Computer Map Sparks Citistate Debate

NEAL R. PEIRCE

October 18, 1993|By NEAL R. PEIRCE

St. Paul, Minn. -- Myron Orfield, a state representative from Minneapolis, got upset by what he saw as a flood of affluent taxpayers, businesses and investment -- out of the Twin Cities' central cities and inner-ring suburbs, into a ''fertile crescent'' of fast-growing suburbs on the region's southwest flank.

But what could a youthful second-termer do about it?

The answer was one few legislators -- especially any past the age of 30 -- would ever think of. Mr. Orfield turned to his desktop computer to create a set of computer-driven, brightly colored maps to drive home his point in the Technicolor imagery of the '90s.

He gathered his data from census, state and local reports covering the 136 cities and towns of the seven-county region. He persuaded the Land Management Information Center in the state's Office of Strategic Planning to let him use the agency's desktop mapping package, ''Datanet Mapping.''

Then, armed with his colorful maps, Mr. Orfield made presentations to dozens of groups of officeholders, business and civic leaders, and to his fellow legislators.

Map after map showed the same picture: Whether it was job gain or loss, the spread of social problems, transit spending or the impact of state subsidies to localities, all the positive trends and benefits seemed to be flowing to the fertile crescent suburbs -- while the core cities and suburbs suffered.

Mr. Orfield could show that in the '80s Minneapolis and St. Paul had lost over 20 percent of their manufacturing jobs and that various inner-ring suburbs had hemorrhaged up to 38 percent of their total job rolls in the decade. The southwestern suburbs, home to only 25 percent of the region's people, were shown to have gained over half the region's 240,000 new jobs during the '80s, and to have registered a stunning 200 percent increase in commercial-industrial valuations.

Just two southwestern suburbs, Eden Prairie and Minnetonka, achieved the same commercial-industrial base as St. Paul ($1.5 billion). But they have only one-third as many people and, unlike St. Paul, no poor people.

bTC And while thousands of entry-level jobs were being created on the region's periphery, the suburbs which got them used exclusionary zoning practices to bar affordable housing. Levels of poverty -- indicated by such measures as children on free or reduced-cost lunch programs -- soared in Minneapolis and St. Paul and went up sharply in the inner-ring suburbs. But poverty percentages actually dropped in the outer suburbs.

In the meantime, Mr. Orfield argued, state and metropolitan agencies spent 80 percent of their highway money ($830 million) to reinforce the economic growth of the fertile crescent suburbs.

Why subsidize the fortunate, Mr. Orfield asked, while permitting dangerous concentrations of poverty to build up in the region's core communities? Among the grisly consequences of so many poor in one place, he argued, was a doubling of Minneapolis' murder rate and sharp increases in aggravated assaults in almost all the core neighborhoods.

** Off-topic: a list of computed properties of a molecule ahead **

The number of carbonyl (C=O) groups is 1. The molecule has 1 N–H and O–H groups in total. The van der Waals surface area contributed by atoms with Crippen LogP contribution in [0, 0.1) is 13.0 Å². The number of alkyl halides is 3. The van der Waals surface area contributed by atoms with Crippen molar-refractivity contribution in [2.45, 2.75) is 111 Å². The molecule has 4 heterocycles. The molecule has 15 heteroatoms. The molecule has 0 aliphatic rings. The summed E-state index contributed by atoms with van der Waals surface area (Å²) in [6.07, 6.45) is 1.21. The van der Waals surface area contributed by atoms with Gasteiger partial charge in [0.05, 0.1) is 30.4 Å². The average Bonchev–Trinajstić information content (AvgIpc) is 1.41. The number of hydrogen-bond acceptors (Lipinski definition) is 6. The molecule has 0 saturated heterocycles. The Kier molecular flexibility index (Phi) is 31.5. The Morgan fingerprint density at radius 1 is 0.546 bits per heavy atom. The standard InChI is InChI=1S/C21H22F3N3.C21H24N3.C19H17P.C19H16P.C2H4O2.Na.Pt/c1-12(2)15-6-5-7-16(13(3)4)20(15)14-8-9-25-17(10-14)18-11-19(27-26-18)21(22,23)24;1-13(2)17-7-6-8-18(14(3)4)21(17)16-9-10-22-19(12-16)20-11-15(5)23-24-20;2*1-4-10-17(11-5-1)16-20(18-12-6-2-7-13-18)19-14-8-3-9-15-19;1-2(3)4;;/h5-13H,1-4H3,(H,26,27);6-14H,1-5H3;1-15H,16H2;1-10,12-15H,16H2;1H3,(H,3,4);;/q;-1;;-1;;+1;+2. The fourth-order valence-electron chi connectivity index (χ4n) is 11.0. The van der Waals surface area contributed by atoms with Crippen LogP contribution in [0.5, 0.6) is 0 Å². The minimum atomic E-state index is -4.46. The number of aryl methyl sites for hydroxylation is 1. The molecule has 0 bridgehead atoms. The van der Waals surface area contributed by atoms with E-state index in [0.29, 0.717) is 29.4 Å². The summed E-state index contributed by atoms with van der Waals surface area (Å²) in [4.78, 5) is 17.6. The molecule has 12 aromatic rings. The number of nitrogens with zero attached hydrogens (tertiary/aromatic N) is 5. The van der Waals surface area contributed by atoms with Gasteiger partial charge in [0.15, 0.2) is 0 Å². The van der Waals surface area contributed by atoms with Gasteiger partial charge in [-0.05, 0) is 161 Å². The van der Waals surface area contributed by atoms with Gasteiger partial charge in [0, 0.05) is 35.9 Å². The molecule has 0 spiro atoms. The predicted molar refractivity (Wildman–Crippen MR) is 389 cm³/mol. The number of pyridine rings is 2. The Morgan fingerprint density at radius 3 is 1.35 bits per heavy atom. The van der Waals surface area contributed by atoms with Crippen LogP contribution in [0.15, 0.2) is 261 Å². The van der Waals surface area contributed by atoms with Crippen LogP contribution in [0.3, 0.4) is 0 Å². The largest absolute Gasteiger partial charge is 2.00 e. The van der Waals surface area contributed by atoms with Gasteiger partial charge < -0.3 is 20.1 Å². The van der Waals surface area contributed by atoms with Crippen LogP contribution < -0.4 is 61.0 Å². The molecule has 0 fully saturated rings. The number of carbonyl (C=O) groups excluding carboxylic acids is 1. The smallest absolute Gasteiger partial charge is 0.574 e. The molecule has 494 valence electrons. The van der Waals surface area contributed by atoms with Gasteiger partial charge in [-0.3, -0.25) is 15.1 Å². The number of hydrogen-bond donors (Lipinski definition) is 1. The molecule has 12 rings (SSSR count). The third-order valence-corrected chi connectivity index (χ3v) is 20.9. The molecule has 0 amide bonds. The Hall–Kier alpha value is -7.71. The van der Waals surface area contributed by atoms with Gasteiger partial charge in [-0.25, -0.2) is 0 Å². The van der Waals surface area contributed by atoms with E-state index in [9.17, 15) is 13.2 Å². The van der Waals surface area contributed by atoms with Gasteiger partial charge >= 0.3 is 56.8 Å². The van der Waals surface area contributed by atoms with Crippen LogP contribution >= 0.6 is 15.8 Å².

Mr. Orfield's maps, as it turned out, were both an economic and political success. Some 5,000 copies of the $35 colored map set were sold to the public.

Two major bills Mr. Orfield introduced, aimed at tipping the scales more toward the cities and inner-ring suburbs, cleared the Democrat-Farmer-Labor-controlled legislature.

One Orfield bill aimed directly at exclusionary zoning by barring state aid to suburbs that bar multifamily units and low-income housing. Another put stiff conditions on state highway aid, requiring that new and improved roads be planned to relieve congestion over the long term and that they no longer have the effect of isolating the poor from growing opportunity.

Republican Gov. Arne Carlson, nurturing his ties to the affluent suburbs, vetoed both bills, arguing that Mr. Orfield's solutions seemed punitive and hadn't been well thought out.

Mr. Orfield's fellow legislators -- some leery about creating competing political power to their own -- quashed an Orfield bill to transform the increasingly weak Twin Cities Metropolitan Council into an elected and accountable regional government.

But Myron Orfield, his maps and statistics, clearly opened a spirited new debate about the region's future. With bipartisan agreement, a State Advisory Council on Metropolitan Governance has been formed to look at the Twin City region's loss of coherence and suggest new forms of citistate-wide governance.

Mr. Orfield is co-chairing the group, which includes a number of respected politicos, including State Sen. Ted Mondale (son of former Vice President Walter Mondale) and Tim Pawlenty, a savvy Republican legislator from suburban Eagan.

The bottom-line question is why comfortable outer-ring suburbs should support any change. Debra O'Connor, a neighborhood columnist for the St. Paul Pioneer Press and resident of a ''have'' suburb, recently answered the question:

''If we create a city where the poor are separated by geography and opportunity, the decay inevitably will move toward us. It will be necessary to move out farther and farther. Our taxes will rise to pay for more highways, as well as more prisons and more welfare.''

In more and more U.S. citistates today, one hears that argument being made. In the complacent '80s, few people would have listened. But with a few more Orfields to break open the public debate, the '90s could be quite different.

Neal R. Peirce writes a column on state and urban affairs.

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